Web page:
Chip stocks have held up well in recent months, despite the growing paranoia about overstuffed channels and cyclical peaks. Though this resiliency may continue into 2011, the divide between the sector's winners and losers should widen considerably and contribute to uneven performance that favors individual stocks over broad-based funds.
Just two companies,
, currently make up more than 43% of the capitalization-weighted
Semiconductor HOLDRs Trust
. These two market giants have acted exceptionally well since the August lows, skewing SMH's performance sharply to the upside. This can be seen when comparing SMH to the price-weighted PHLX Semiconductor Index (SOX).
iShares PHLX SOX Semiconductor Sector Index Fund
is the current incarnation of the former
iShares S&P Semiconductors Index Fund
. The instrument changed its name and tracking index on Oct. 15 and now provides a more direct play on the group through the most popular sector index.
While SMH has pushed above its April high, thanks to two strong companies, this SOXX is still trading a point or so under that resistance level. The chart shows a decent volume footprint, with good sponsorship off the summer lows. In addition, the handle-shaped pattern carved out this month suggests it wants to break out and head higher.
However, a breakout will run into a strong resistance band between $55 and $70 that was in place back in 2004, 2006 and 2007. I believe this barrier will permit a basket of sector components to rally strongly while the rest struggle with outdated or over-competitive products and commodity-type chips that carry little or no pricing power.
Overabundant memory chips and electronic components for flat-screen TVs offer are perfect examples of these low-margin businesses. The companies that manufacture these chips have floundered in 2010, thanks to weak computer sales and retail flat-screen competition that's triggered an epidemic of falling component prices.
Lets survey the top-performing chip stocks at different capitalization levels and pick out three of the best plays for now (and heading into the first quarter of 2011).
and Texas Instruments appear to be the best stocks to own at the top of the sector capitalization list. Broadcom, in particular, is firing on all cylinders these days, thanks to its close partnership with
. This market leader is trading at a three-year high and is poised for even more gains as we head into 2011.
The weekly chart shows a five-year high at $50 (blue line), posted in March 2006, followed by a long decline-and basing pattern. Price turned higher at the end of the bear market and has just lifted above the October 2007 swing high at $43 (green line). This breakout sets the stage for a final rally burst up to stronger resistance at the 2006 high.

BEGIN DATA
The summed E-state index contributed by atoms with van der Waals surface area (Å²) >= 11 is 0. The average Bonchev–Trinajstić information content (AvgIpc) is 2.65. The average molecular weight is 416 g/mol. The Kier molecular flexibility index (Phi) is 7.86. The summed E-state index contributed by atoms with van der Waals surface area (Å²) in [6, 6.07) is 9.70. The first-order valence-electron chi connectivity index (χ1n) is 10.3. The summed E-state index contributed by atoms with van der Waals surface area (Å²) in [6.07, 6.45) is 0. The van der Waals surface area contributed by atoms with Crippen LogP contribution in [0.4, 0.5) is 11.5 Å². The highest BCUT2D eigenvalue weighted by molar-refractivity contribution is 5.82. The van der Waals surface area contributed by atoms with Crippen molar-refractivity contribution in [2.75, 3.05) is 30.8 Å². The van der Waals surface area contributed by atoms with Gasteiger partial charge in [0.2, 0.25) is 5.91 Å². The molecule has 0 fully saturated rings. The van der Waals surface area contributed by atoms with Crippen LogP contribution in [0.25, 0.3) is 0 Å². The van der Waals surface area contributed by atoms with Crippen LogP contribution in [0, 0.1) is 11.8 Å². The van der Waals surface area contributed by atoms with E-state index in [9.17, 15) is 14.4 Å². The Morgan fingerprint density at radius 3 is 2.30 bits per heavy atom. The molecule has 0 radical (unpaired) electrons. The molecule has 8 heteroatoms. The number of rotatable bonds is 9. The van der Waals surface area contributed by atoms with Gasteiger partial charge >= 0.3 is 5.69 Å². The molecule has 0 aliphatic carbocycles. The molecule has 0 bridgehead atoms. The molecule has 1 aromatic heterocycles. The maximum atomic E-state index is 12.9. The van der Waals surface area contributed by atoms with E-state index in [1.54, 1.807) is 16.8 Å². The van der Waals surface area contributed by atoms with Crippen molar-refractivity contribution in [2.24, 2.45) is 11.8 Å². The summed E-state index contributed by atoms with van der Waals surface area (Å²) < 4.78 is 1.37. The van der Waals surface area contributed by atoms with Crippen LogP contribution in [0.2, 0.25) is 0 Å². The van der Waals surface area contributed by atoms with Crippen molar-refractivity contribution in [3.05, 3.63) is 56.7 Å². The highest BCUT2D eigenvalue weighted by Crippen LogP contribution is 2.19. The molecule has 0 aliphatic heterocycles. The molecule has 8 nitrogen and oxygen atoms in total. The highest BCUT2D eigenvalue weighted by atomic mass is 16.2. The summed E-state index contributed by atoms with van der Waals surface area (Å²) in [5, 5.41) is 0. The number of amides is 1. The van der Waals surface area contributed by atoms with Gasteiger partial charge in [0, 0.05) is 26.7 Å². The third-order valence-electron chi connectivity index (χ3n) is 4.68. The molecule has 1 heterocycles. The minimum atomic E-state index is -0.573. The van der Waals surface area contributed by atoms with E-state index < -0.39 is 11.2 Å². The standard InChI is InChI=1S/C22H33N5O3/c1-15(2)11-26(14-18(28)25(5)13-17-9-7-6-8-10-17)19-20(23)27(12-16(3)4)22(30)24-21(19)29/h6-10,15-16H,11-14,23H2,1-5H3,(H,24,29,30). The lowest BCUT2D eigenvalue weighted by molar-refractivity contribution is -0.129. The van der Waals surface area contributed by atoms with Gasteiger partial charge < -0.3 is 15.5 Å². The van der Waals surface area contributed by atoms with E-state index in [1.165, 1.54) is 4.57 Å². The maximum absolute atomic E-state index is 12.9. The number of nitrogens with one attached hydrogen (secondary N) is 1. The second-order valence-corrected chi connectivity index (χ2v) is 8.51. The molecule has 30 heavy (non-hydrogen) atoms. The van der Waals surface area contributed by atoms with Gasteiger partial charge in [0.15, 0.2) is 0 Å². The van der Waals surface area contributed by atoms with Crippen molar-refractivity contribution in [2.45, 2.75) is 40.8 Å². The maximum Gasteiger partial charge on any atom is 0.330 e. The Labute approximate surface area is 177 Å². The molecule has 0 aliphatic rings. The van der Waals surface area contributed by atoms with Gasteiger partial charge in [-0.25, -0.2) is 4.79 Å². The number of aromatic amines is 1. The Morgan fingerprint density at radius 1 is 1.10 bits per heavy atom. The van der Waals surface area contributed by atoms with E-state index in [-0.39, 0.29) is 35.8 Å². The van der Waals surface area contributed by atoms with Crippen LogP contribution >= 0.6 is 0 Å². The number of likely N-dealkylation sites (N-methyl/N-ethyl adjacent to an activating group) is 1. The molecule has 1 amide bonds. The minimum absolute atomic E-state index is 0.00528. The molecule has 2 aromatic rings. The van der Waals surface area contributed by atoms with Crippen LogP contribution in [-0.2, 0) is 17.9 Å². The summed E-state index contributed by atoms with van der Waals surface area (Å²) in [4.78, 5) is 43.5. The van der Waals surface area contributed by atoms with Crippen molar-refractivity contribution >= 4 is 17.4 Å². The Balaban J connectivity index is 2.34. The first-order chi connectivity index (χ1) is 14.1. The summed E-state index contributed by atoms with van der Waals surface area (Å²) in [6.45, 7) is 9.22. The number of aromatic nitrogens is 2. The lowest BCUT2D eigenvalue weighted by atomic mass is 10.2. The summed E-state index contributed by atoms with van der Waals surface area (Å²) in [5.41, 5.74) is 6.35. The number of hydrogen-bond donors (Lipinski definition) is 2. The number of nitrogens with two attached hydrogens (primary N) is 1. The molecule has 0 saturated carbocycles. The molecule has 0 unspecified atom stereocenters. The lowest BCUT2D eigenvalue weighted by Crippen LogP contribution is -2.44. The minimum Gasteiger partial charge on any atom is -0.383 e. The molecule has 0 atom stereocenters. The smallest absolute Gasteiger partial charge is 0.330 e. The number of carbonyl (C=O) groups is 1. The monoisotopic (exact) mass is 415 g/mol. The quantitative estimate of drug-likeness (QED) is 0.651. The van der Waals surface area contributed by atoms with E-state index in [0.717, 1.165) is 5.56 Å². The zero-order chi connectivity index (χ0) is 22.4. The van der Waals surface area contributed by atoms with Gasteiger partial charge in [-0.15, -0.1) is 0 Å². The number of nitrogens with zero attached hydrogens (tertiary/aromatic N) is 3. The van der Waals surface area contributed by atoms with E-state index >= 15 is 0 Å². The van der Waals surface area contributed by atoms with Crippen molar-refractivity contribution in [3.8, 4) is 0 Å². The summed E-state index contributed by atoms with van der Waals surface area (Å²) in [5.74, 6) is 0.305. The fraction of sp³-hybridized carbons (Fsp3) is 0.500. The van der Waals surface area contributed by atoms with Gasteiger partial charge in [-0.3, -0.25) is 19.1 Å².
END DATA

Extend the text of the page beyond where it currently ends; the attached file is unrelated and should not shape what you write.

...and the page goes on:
That uptrend could unfold at any time, but a final pullback to support in the upper $30s (red line) would offer a more favorable reward-to-risk profile for position traders and timing-conscious investors. Just keep in mind that profits need to be taken on a rally into multiyear resistance near $50 because that level will impose a strong barrier that could take months to overcome.
Moving down the capitalization list,
is enjoying its strongest run in years and is currently trading at a two-year high. About two weeks ago, the stock hit resistance at the May 2008 swing high (blue line) at $36.35. It has been grinding sideways since that time. A downturn could yield a selloff into the 50-day moving average, which is currently $32.87.
A well-timed entry at that support level could benefit from a year-end breakout over the May 2008 resistance level and a climactic rally up to multiyear resistance in the lower $40s. As with Broadcom, that barrier could persist for a long time, so I recommend aggressive profit taking if and when that level comes into play.
Let's wrap things up with
, a top-performing chip manufacturer that builds components for set-top boxes, streaming movies and other Internet-driven multimedia. The company made its public debut in late 2007 near $7, hit a high near $8.46 (blue line) and entered into a steep decline that bottomed out in late 2008.
The stock returned to the post-IPO high in July and sold off to the 50-day moving average. It finally broke out on Sept. 13, rallying up to $10.35 before pulling back in a diagonal pattern (red lines) that has yielded aggressive profit taking. It's held up well (despite the selling pressure), and could embark on the next leg of its uptrend prior to year's end.
At the time of publication, Farley was held no positions in the stocks mentioned.
Alan Farley is a private trader and publisher of
Hard Right Edge
, a comprehensive resource for trader education, technical analysis, and short-term trading techniques. He is also the author of
, a premium product from TheStreet.com that outlines his charts and analysis. Farley has also been featured in
. He has written two books:
, due out in April. Under no circumstances does the information in this column represent a recommendation to buy or sell stocks.
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